The final straw: Greening the retail supply chain – Magazine articles

The final straw: Greening the retail supply chain – Magazine articles



Consumers increasingly think about environmental factors when shopping for food and groceries, but being green has less of an impact when shopping for clothing.

More than 70% of consumers say they consider the environmental impacts of their choice of retailers and food and beverage products, according to a survey by GlobalData. This figure drops to 64.2% for clothing and footwear, but demonstrates that non-food retailers also need to make changes to minimize their impact on the environment while clearly communicating their commitment to shoppers.

Since the BBC’s Blue Planet II highlighted the environmental impact of plastic, the Lidl supermarket has said it will stop using non-recyclable black plastic packaging and Morrisons has introduced paper bags for fruits and vegetables in bulk.

As Emily Salter, Retail Analyst at GlobalData, points out: “While the impact of the retail industry on the environment goes far beyond the use of plastic, these data indicate that the recent heightened awareness is likely to have contributed to the high level of consumers considering the environmental repercussions. “

The fact that fewer consumers consider the environment when shopping for clothing and footwear may be due to a lack of awareness and the scarcity of more sustainable, yet affordable options.
Consumers are also further removed from the sourcing, processing and packaging of non-food products because, with the exception of online ordering, most products are not packaged in plastic.

A documentary by Stacey Dooley and the recent Parliamentary Review could help increase the environmental impact of the fashion industry in the minds of consumers. “A series of very disturbing facts have emerged – notably that the global fashion industry produced 1.2 billion tonnes of CO2 equivalent in 2015, more emissions than international flights and shipping combined and the evidence increasing numbers of marine habitats being contaminated by man-made fibers released when clothes are washed, ”says Craig Summers, UK Managing Director of Manhattan Associates.

Some 80 companies and supporters representing more than half of UK retail sales by volume have signed up to the Sustainable Clothing Action Plan (SCAP) 2020 over the past 5 years. The voluntary plan commits them to reducing water, carbon and waste during the manufacture of clothing and at the end of the product’s life by reducing the quantity sent to landfill.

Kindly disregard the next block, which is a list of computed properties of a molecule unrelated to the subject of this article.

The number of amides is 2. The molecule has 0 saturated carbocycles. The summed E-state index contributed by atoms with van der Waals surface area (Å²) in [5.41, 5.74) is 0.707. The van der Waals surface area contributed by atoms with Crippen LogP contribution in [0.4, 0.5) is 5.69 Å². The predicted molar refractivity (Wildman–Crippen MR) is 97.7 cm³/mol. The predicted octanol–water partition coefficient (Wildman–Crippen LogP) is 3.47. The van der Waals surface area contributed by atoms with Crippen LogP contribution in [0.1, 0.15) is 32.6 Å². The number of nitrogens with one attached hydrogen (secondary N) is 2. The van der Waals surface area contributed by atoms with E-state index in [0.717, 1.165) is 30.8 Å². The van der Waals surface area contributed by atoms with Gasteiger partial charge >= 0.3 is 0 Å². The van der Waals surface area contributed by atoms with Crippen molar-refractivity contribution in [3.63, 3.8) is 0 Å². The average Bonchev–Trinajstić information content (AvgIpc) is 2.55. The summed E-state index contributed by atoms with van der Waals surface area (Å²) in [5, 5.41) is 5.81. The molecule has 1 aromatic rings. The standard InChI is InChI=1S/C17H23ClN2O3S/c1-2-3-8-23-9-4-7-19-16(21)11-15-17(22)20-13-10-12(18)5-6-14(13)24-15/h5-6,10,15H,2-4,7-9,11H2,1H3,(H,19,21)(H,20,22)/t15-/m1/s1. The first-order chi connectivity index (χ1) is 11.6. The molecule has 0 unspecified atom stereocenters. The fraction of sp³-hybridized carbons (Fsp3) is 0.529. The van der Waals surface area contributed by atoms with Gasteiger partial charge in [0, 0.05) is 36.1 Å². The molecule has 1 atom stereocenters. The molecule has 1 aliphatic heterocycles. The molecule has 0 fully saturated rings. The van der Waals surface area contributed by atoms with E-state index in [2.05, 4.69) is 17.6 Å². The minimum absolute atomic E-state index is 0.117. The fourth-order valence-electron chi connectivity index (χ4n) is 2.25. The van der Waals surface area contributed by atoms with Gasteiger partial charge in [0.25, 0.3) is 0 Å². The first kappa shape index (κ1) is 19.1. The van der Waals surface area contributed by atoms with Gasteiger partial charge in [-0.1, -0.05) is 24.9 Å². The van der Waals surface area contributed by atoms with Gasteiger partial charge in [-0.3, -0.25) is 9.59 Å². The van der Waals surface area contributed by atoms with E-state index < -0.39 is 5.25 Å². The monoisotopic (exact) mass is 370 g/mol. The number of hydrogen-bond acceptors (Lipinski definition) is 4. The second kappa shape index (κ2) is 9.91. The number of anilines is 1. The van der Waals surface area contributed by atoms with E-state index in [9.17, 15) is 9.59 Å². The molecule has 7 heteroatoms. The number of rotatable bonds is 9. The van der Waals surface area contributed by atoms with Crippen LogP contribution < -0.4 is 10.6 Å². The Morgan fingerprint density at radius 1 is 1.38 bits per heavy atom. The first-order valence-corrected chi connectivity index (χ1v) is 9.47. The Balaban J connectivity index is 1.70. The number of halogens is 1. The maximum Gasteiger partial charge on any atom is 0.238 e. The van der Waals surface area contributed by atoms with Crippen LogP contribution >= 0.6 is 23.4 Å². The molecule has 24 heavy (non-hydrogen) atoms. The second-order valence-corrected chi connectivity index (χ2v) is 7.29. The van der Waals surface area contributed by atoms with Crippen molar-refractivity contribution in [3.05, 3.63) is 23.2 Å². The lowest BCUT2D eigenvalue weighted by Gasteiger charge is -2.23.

Brands on the plan administered by WRAP include Arcadia, Asos, F&F, Next, Primark, Sainsbury’s, Ted Baker and Whistles.

According to WRAP, changes in the composition of fibers used to make clothing and the use of more sustainably produced fibers have had a significant impact on the footprint of the UK clothing industry over the past five years. Selecting fibers produced more sustainably from companies such as the Better Cotton Initiative significantly reduces the volume of water used in clothing sold by members of SCAP 2020.

The demand for water is a huge factor in the production of clothing from irrigating crops, making fibers to dyeing. WRAP found that the total reduction in water consumption over the lifespan of clothing sold by SCAP 2020 members saved the equivalent of 42,000 water baths per tonne of clothing sold. Enough water for a family of four to bathe every day for twenty-nine years.

“Compared to the sector as a whole, they [SCAP 2020 signatories] continue to set the bar high to improve sustainable practices. And it is important that they do, because while clothing may be only the eighth sector in terms of household spending, it has the fourth largest environmental impact behind housing, transport and food. .

As the Quick Fashion Environmental Audit Committee showed, there is still a lot of work to be done on clothing and I think initiatives like SCAP 2020 have an important role to play. The public is increasingly concerned about the impact of clothing on the environment, just as it has done when it comes to plastics, ”says Peter Maddox, director of WRAP.

His thoughts arose out of a survey conducted for the Institute of Business Ethics (IBE) by Ipsos MORI. He found that the general public opinion on ethical business behavior has reached the highest level since the first survey in 2003.

Almost two-thirds (62%) of the British public now say they consider companies to behave ethically, up from less than half in 2003 (47%).

The top two issues consumers think businesses need to tackle – tax avoidance (33%) and executive compensation (24%) – remain unchanged. Environmental responsibility ranked second (24%) among extreme weather conditions and the blue planet effect has brought it back to the minds of the UK public after falling sharply since 2008.

“Businesses also appear to be becoming more proactive in recognizing issues of public concern and going beyond the law, for example, in addressing environmental concerns.

However, the fact that corporate tax evasion and executive compensation remain the top public concerns – albeit at a reduced percentage – is an example where companies are still not doing enough to address ethical issues, ”he said. declared Philippa Foster Back CBE, Director of the BIE.

As environmental concerns around vehicle emissions, recycling, packaging, and the products themselves all rise in 2018, is it time for every retailer to look at the circular economy and consider what they are looking for? sells before being regulated to do so?


Amanda P. Whitten

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